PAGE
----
I also noticed while using the app that Anderson emphasises aesthetics, rather than the many benefits of working out outside of that (think building a strong body for life, boosting mental health and increasing longevity, to name a few). On Anderson's website, it states that the method is designed to "deliver the elusive dancer’s body" irrespective of your genetic makeup. But let's be real: working out is about so much more than making you look a certain way, and should always be respected for the impact it can have on your mental health and overall wellbeing, too.


♬ Bejeweled - Taylor Swift

When was it invented?

Tracy Anderson first came onto the fitness world’s radar in the early 2000s, when Anderson trained Paltrow for an upcoming Iron Man role.

However, the Tracy Anderson Method that so many celebs have come to know and love is ever-evolving, and born out of decades-worth of research. In 2003, Anderson conducted a five-year-long study on 150 women to better understand what different types of bodies needed to get stronger and fitter, leading to the release of her first-ever at-home DVD fitness programme in 2011.

But it doesn’t end there, by any means. Anderson prides herself on constantly adapting, updating and honing her technique so that clients have a steady stream of fresh content to enjoy each and every week.

What are the benefits of the Tracy Anderson method?

According to personal trainer Tej Patel, the Tracy Anderson Method is an accessible workout that targets muscle groups in every part of the body. “I love how accessible she makes the whole exercise and movement ethos to everyone and I love how varied it is. She covers multitudes - dance, stretching, and mobility, but there’s also a bit of weight involvement, too."

Patel explains that because of the wide range of movement covered in the Tracy Anderson Method, it is a great way to get people excited about exercise - it’s fun, all-encompassing, and no two classes are the same. However, there is a downside that comes with the changing nature of Anderson’s method. “The classes change every couple of weeks. If you really want to have a full body transformation, you need to get better and stronger at the same things on repeat for a few months. Every time you change the workout, you lose the ability to do that,” Patel adds.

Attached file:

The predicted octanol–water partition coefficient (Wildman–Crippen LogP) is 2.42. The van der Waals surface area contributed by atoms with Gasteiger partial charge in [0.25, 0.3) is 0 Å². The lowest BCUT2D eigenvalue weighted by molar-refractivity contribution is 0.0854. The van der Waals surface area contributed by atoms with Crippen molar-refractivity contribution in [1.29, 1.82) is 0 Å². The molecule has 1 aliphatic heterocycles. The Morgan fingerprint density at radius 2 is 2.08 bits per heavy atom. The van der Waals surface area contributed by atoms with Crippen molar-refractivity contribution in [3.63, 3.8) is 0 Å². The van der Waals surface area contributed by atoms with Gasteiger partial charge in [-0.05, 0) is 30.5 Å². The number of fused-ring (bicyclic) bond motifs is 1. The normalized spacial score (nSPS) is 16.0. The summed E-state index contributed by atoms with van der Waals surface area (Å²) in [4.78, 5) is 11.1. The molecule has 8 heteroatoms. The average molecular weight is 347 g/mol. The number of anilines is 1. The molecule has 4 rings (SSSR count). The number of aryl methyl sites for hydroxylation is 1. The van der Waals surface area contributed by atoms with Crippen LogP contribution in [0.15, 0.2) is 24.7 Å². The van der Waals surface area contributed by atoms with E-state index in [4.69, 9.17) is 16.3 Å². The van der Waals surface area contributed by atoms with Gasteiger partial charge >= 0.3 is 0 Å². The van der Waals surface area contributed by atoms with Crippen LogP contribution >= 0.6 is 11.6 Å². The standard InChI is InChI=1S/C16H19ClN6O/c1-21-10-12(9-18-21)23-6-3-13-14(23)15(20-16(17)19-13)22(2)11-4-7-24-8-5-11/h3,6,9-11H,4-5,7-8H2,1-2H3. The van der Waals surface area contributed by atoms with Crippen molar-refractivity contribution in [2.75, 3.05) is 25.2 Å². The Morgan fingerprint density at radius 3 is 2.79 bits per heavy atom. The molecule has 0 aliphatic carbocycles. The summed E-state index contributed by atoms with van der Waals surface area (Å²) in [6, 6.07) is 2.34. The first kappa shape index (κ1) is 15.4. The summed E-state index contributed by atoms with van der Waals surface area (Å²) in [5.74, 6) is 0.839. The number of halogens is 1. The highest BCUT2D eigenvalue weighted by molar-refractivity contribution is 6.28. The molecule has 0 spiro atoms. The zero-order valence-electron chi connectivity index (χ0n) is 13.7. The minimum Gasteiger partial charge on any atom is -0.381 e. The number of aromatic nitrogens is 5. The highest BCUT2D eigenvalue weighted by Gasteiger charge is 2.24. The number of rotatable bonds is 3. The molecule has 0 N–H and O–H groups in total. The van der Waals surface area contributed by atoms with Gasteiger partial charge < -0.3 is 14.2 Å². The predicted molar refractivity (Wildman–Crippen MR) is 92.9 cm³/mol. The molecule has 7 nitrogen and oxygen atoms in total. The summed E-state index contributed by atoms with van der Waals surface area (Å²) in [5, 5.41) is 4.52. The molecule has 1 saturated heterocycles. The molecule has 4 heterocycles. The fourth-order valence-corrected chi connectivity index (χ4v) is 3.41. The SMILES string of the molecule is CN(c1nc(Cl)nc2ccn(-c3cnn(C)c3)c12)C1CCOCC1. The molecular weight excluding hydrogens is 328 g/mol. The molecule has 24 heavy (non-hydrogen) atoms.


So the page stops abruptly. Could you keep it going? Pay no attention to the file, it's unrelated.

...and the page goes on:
Ideally, I would’ve spent a couple of months doing the Tracy Anderson Method to properly put this theory to the test, but alas, I’m a Health Writer with a deadline on the horizon, so a week-long taster of Anderson’s classes had to suffice.


♬ Boy's a liar Pt. 2 - PinkPantheress & Ice Spice

I tried Tracy Anderson at home - my honest thoughts

Days one to three

I open up my laptop and roll out my workout mat, playing it very safe by opting for a beginner full-body 30-minute session - or so I thought. Within seconds, I’m thinking one thing. is this session really for newbies?

There are no warm up exercises to speak of - straight off the bat, Anderson gets things going with a contemporary-dance-inspired standing arm sequence. Anderson stands centre stage in front of a dance studio mirror, surrounded by clients moving in perfect unison with her. Together, they look like an Olympic synchronised swim team, while I look more akin to a flailing animal or one of those inflatable men you see on the motorway outside of car showrooms.

I find that the camera is slightly too far away for me to follow the small, intricate movements as closely as I'd like. Similarly, Anderson provides zero verbal cues, making it even harder to follow along. I try not to get disheartened and instead focus on targeting my accessory muscles.

About fifteen minutes in, the workout moves to the mat, and I strap on my ankle weights. The movements take some getting used to - the only way I can describe it is as breakdancing, meets Pilates, meets a very fast-paced and competitive game of Twister. The routine was definitely designed with LA mansion dwellers in mind, too, rather than someone like me in a poky London flat, as most of the moves require a lot of space. By the end of the workout, my laundry drying rack and coffee table have taken quite the beating.

On day two, I decide it’s wise to strip it back to basics by following an expert-guided session. This is a slowed-down, walk-through version of one of Anderson’s choreographed workouts minus the music and with guidance from a trainer. I'd say this is essential for any MC UK readers looking to give the workout a try for themselves, not only to get the hang of the method beforehand but also to avoid the very real risk of injury that comes from a lack of verbal direction.